We know, we know: There’s nothing else going on besides a six-year-old tryst that happened in an Italian restaurant where food is apparently served to customers who may or may not have sex with one another in the restaurant. In order to suss out the economic effects of the Pitino-Sypher snafu, I dined there last Friday. Lo and behold, the place was packed.
Only a few days after Karen Sypher’s lurid deposition was picked apart by anyone with an internet connection and a sense of morbid curiosity, the Frankfort Avenue eatery appeared virtually unaffected by the negative press regarding its involvement in the city’s biggest sex scandal since the Pope Lick Goatman was born of “illicit means.” And it was crawling with clothed, non-fornicating patrons. Weird!
The C-J‘s ever-effervescent Tamara Ikenberg offers an analysis along these lines; specifically what this scandal could potentially do to Porcini’s business. In a nutshell there’s no such thing as bad press, but unfortunately the PR wizards whom Ikenberg consulted have unanimously agreed that the restaurant should, in fact, downplay the scandal, and in “a non-offensive way.”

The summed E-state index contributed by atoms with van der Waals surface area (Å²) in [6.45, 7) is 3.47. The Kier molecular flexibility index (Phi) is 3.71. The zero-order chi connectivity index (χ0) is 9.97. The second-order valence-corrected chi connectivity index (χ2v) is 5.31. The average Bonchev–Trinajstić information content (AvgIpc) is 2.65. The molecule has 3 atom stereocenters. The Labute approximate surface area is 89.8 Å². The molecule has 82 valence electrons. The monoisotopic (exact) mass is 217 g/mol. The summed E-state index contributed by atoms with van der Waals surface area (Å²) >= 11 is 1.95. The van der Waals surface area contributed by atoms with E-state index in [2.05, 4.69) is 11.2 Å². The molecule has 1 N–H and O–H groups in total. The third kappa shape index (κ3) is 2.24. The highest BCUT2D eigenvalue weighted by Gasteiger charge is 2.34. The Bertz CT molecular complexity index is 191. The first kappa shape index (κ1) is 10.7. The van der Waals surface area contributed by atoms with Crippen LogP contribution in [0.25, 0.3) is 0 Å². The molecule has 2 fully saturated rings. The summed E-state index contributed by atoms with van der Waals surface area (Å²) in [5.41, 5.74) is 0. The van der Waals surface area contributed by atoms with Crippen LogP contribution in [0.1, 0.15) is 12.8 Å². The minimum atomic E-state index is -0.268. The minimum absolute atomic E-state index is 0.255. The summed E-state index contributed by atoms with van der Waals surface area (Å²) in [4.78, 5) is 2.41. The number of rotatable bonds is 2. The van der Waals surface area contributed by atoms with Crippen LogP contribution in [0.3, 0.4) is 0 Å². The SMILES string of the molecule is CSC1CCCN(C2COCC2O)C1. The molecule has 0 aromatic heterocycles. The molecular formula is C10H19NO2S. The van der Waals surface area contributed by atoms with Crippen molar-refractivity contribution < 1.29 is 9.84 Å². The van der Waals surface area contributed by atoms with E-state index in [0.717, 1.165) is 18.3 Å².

“If anything, it’s going to take a well-known restaurant and give it an even bigger name,” said Jesse Derris, crisis counselor at Sunshine, Sachs and Associates in New York. “It’s going to make it a tourist destination now. They’ll probably do even more business than what they were doing before.” [The Courier-Journal]
“(Porcini) should tell their staff not to make light of it and not to discuss it that much amongst themselves or with customers,” said Derris. [C-J, again]
This is the wrong approach, people. Porcini should capitalize on the interest by creating a themed-dining experience for those willing to fork over a bit of extra cash. Imagine: Sitting in the booth, waiting for an appetizer that will never come and then making regretful decisions that will plague the customer for years to come. Think Medieval Times meets “Fatal Attraction.” It’s pure gold!